Charge carriers, particularly electrons, can build up, or become deficient, on things without flowing anywhere. You’ve probably experienced this when walking on a carpeted floor during the winter, or in a place where the humidity was very low.

An excess or shortage of electrons is created on and in your body. You acquire a charge of static electricity. It’s called “static” because it doesn’t go anywhere.

You don’t feel this until you touch some metallic object that is connected to earth ground or to some large fixture; but then there is a discharge, accompanied by a spark that might well startle you.

It is the current, during this discharge, that causes the sensation that might make you jump. If you were to become much more charged, your hair would stand on end, because every hair would repel every other.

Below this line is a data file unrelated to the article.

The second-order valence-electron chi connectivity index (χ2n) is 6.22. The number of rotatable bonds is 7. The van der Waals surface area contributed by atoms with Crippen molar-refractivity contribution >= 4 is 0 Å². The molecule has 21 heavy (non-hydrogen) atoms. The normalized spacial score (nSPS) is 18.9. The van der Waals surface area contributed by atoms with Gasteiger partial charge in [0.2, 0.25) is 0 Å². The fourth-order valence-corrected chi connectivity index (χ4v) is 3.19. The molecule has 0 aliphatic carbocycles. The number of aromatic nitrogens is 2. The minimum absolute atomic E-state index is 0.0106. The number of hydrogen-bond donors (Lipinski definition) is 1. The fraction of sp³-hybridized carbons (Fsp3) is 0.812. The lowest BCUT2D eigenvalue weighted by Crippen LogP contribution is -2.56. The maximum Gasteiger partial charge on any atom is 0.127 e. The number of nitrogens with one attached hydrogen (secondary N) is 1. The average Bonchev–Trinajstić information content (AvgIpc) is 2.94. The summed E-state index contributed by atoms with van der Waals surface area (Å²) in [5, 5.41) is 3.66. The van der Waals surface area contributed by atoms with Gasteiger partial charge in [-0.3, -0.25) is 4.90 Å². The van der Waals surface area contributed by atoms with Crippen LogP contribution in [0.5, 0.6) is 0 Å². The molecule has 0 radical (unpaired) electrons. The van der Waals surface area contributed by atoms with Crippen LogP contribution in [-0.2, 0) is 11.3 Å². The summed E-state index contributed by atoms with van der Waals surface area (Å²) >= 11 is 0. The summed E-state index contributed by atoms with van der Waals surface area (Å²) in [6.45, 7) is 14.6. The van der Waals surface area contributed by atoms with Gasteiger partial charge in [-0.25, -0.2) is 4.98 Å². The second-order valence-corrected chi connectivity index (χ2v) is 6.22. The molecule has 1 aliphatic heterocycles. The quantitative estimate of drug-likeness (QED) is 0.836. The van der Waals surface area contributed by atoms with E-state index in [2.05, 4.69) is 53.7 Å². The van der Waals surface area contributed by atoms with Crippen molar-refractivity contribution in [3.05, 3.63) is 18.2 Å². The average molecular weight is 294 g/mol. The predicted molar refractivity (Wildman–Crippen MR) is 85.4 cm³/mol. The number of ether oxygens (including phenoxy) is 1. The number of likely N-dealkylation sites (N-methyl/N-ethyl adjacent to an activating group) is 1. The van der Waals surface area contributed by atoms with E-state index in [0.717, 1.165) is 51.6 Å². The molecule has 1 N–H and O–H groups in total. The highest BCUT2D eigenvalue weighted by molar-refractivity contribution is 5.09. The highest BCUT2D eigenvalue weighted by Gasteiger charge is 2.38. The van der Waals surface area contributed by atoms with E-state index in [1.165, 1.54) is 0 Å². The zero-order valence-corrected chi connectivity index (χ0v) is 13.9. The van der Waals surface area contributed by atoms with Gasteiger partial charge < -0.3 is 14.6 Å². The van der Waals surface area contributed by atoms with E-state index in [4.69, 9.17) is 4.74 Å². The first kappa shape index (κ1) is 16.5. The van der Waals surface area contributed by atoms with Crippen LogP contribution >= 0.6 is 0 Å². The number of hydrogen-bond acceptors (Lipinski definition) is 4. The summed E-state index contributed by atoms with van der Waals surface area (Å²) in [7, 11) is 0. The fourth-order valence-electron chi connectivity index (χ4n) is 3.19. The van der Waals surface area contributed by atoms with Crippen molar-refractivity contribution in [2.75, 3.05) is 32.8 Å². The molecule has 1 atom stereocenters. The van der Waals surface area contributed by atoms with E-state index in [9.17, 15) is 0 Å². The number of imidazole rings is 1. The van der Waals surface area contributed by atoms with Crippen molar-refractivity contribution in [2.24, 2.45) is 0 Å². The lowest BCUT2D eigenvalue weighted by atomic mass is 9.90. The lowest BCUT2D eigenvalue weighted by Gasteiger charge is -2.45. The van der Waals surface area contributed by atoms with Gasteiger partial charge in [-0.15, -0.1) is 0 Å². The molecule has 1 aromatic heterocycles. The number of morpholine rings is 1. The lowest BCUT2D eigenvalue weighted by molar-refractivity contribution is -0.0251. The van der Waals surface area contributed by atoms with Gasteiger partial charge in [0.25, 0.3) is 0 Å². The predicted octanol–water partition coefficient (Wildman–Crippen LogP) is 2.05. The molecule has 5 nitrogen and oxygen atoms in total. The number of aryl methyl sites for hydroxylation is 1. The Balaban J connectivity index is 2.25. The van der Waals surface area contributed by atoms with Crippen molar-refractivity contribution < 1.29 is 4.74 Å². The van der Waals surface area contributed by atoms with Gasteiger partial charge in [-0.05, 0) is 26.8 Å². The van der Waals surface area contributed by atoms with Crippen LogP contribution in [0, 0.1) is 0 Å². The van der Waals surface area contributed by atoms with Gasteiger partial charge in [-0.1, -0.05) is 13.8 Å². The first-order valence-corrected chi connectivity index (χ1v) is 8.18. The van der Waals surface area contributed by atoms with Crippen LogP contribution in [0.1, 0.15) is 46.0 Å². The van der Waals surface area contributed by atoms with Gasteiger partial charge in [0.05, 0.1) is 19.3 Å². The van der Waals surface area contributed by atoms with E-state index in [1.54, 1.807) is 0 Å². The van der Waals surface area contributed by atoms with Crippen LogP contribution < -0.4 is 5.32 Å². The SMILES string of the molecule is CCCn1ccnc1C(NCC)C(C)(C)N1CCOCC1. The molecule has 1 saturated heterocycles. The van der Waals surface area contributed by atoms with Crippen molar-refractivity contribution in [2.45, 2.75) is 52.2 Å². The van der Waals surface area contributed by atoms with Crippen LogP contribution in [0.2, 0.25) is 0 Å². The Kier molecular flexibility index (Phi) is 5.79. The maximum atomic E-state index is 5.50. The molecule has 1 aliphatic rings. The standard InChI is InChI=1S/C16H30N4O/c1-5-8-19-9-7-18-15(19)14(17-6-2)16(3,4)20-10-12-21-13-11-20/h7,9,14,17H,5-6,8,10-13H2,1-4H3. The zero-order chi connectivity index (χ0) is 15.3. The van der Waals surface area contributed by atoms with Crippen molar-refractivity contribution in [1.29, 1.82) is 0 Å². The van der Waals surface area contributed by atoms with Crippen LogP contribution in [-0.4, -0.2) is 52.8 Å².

Like charges are caused either by an excess or a deficiency of electrons; they repel. The spark might jump an inch, two inches, or even six inches. Then it would more than startle you; you could get hurt. This doesn’t happen with ordinary carpet and shoes, fortunately.

But a device called a Van de Graaff generator, found in some high school physics labs, can cause a spark this large (Fig. 1-7).
You have to be careful when using this device for physics experiments. the earth’s atmosphere. This spark is just a greatly magnified version of the little spark you get after shuffling around on a carpet. Until the spark occurs, there is a static charge in the clouds, between different clouds or parts of a cloud, and the ground.

In Fig. 1-8, cloud-to-cloud (A) and cloud-to-ground (B) static buildups are shown. In the case at B, the positive charge in the earth follows along beneath the thunderstorm cloud like a shadow as the storm is blown along by the prevailing winds.
The current in a lightning stroke is usually several tens of thousands, or hundreds of thousands, of amperes. But it takes place only for a fraction of a second. Still, many coulombs of charge are displaced in a single bolt of lightning.

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